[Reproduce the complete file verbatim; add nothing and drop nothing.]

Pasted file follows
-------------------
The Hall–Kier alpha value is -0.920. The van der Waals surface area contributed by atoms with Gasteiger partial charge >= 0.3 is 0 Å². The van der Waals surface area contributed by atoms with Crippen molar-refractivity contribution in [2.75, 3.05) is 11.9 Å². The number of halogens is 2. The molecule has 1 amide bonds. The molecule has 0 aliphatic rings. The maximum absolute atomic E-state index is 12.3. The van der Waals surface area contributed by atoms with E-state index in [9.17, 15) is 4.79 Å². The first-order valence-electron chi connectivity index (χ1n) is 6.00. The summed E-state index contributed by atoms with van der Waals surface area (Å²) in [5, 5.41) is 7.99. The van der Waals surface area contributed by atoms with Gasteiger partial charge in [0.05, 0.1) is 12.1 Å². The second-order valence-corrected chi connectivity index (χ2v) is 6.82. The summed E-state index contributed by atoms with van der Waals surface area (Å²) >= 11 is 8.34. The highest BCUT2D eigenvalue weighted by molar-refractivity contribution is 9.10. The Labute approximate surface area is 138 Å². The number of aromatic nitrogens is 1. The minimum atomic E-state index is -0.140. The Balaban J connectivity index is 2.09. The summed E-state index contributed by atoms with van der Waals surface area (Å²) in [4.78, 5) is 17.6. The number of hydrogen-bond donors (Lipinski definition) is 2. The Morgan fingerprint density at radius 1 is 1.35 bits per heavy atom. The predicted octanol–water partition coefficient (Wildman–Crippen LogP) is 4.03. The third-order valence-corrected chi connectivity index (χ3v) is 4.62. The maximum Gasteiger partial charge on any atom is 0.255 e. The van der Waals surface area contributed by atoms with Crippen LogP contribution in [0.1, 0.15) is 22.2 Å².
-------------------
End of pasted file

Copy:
The Hall–Kier alpha value is -0.920. The van der Waals surface area contributed by atoms with Gasteiger partial charge >= 0.3 is 0 Å². The van der Waals surface area contributed by atoms with Crippen molar-refractivity contribution in [2.75, 3.05) is 11.9 Å². The number of halogens is 2. The molecule has 1 amide bonds. The molecule has 0 aliphatic rings. The maximum absolute atomic E-state index is 12.3. The van der Waals surface area contributed by atoms with E-state index in [9.17, 15) is 4.79 Å². The first-order valence-electron chi connectivity index (χ1n) is 6.00. The summed E-state index contributed by atoms with van der Waals surface area (Å²) in [5, 5.41) is 7.99. The van der Waals surface area contributed by atoms with Gasteiger partial charge in [0.05, 0.1) is 12.1 Å². The second-order valence-corrected chi connectivity index (χ2v) is 6.82. The summed E-state index contributed by atoms with van der Waals surface area (Å²) >= 11 is 8.34. The highest BCUT2D eigenvalue weighted by molar-refractivity contribution is 9.10. The Labute approximate surface area is 138 Å². The number of aromatic nitrogens is 1. The minimum atomic E-state index is -0.140. The Balaban J connectivity index is 2.09. The summed E-state index contributed by atoms with van der Waals surface area (Å²) in [4.78, 5) is 17.6. The number of hydrogen-bond donors (Lipinski definition) is 2. The Morgan fingerprint density at radius 1 is 1.35 bits per heavy atom. The predicted octanol–water partition coefficient (Wildman–Crippen LogP) is 4.03. The third-order valence-corrected chi connectivity index (χ3v) is 4.62. The maximum Gasteiger partial charge on any atom is 0.255 e. The van der Waals surface area contributed by atoms with Crippen LogP contribution in [0.1, 0.15) is 22.2 Å².